Recipe: Vinegret

Not to be confused with the salad dressing that shares its name, vinegret is a traditional Russian salad that's always found on the table at a dinner party or festive gathering. It's popular both because of its colourful look and the fact that it's made from hardy storage veggies that can be pulled out of the cellar in the depths of winter. Growing up in a household of Russian emigrees meant vinegret was present at every single celebration, although picky kid eater that I was, I usually wanted nothing to do with its vinegary flavour. With a more grown-up appreciation for this vibrant salad, I decided to oven roast the beets and carrots instead of boil them so as to better bring out the earthy sweetness of these delicious root veggies. It takes longer, but the taste is well worth it. If you're interested in other more traditional touches you can try adding some peas and sauerkraut, although if adding the latter I would dial back on the white vinegar and pickle brine.

Ingredients (serves 4-6):

- 2.5 cups (375 g) each of beets, carrots, potatoes
- 1-2 dill pickles
- 2 tbsp olive oil
- 2 tbsp white vinegar
- 2 tbsp pickle brine liquid
- 2 tbsp diced white onion
- salt and pepper to taste


1) Drizzle unpeeled beets in olive oil and wrap individually in aluminum foil (if beets are large, cut in half or quarters first to save time in the oven).

2) Peel carrots and place in shallow baking pan, drizzle with olive oil. Place foil wrapped beets in same pan and roast at 425 F until tender. The carrots will likely take about 30 minutes, the beets about 60 minutes.

3) Peel potatoes and boil until tender, about 20 minutes.

4) While the veggies are cooking, assemble dressing ingredients and dice pickles. Set aside.

5) Drain potatoes and dice when cool enough to handle. Place in colander and rinse under cold water to wash off the starch and separate the diced cubes.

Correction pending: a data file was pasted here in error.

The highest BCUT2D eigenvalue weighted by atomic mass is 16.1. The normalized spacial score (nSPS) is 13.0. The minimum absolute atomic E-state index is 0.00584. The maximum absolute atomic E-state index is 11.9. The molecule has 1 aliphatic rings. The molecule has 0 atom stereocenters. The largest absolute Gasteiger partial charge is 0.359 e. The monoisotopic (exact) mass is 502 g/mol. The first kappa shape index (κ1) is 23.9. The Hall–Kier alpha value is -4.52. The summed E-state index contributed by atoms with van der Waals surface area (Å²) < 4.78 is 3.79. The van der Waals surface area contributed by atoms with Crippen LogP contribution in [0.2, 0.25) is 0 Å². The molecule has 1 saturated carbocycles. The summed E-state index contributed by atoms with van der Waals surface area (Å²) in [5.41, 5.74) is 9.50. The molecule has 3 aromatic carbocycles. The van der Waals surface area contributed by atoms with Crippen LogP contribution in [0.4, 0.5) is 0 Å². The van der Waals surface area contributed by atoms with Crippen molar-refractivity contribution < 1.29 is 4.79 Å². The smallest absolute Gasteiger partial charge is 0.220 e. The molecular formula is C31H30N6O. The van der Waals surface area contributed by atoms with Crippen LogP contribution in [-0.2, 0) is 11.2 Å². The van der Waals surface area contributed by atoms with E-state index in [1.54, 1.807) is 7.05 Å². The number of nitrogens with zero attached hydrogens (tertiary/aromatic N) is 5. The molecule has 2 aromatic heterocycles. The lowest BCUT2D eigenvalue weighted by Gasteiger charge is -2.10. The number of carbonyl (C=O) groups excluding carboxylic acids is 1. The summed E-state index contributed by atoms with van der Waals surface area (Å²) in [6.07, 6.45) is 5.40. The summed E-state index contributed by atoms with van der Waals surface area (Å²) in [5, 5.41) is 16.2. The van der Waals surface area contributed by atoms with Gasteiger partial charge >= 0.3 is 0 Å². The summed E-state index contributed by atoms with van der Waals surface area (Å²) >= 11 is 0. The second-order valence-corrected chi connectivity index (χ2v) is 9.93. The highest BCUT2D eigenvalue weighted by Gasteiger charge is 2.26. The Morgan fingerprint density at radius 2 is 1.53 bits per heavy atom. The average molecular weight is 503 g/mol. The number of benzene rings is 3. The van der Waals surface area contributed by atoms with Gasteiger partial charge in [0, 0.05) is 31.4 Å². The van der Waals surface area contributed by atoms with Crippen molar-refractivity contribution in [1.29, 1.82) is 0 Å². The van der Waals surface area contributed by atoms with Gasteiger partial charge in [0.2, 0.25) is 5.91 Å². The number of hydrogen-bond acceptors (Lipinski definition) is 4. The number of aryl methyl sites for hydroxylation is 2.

6) Remove carrots from the oven and dice when cool enough to handle.

7) Remove beets and take foil off. Rub peels under running water to remove. Dice beets when cool enough to handle.

8) Combine ingredients with dressing in a salad bowl and mix well. Chill until ready to serve. Can be stored in the fridge for 3 days.

Recipe: Roasted Salsa

Dry roasting all the ingredients in this salsa gives it a lovely deep and smoky flavor. The hot peppers in this week's box are a medium heat cayenne pepper, so you can add as much or as little as you'd like depending on your preferred level of spiciness. The seeds and ribs of the hot pepper have the most heat so you can leave these out if you would rather make a very mild salsa. Always make sure you wear gloves of some kind when handling hot peppers in the kitchen or you will live to regret it.

- 1 lb tomatoes (preferably paste tomatoes such as Roma or plum)
- 3 large sweet peppers
- 1-3 hot peppers (depending on spiciness preference)
- 1 medium onion
- 1 bulb of garlic
- 1-2 tsp lemon juice
- salt to taste

1) Slice tomatoes in half and destem. Slice sweet peppers in half and clean out seeds. Peel and slice onions in half. Lay tomatoes and sweet peppers skin side up and onions cut side up on a cookie sheet or shallow roasting pan. Don't cut the hot peppers, just place on the pan. Place garlic bulb unpeeled and uncut on pan.

2) Roast veggies under broiler until peppers and tomatoes have blackened, blistered skins.

3) Put sweet and hot peppers in a bowl and cover with a pot lid or plate for at least 10 minutes. Leave onions, garlic and tomatoes on the pan until cool enough to handle.

4) Peel and discard tomato skins. Peel and discard sweet pepper skins. Peel garlic (or you may be able to squeeze softened garlic directly out of peel if well roasted). Separate onion rings and toss into a food processor. Add tomatoes, sweet peppers and garlic to food processor as well. Save the hot peppers for last and WEAR GLOVES while you peel the skins.

5) Pulse food processor until salsa is chunky but well combined.

6) Add 1 tsp of lemon juice and taste. Add another tsp is more acidity is needed. Salt to taste. Refrigerate and serve cold.

Recipe: Smashed Potatoes

These crispy roasted potatoes are sort of a cross between hash browns and baked potatoes. Easy to whip up and very versatile too with lots of options for toppings either before and after they come out of the oven. Try smashing different types of potatoes and enjoy the different, tasty results. The fingerlings I used for this post are waxy potatoes and hold their shape better, ending up thicker and more tender. Russet style potatoes are the classic ones for roasting and will be deliciously crispy without any burnt edges.

- potatoes
- olive oil
- salt
- additional suggested toppings: garlic (minced or dried), oregano, thyme, rosemary, parmesan, zatar, chopped onions, ground pepper, paprika, cumin

1) Chop potatoes into 2-3 inch segments and boil until tender but not quite cooked through. The total time will depend on the type of potato used and thickness of the segments, but typically 10-15 minutes.

2) Strain potatoes into a colander and leave until cool enough to handle. You can also refrigerate for up to two days and then smash and roast later.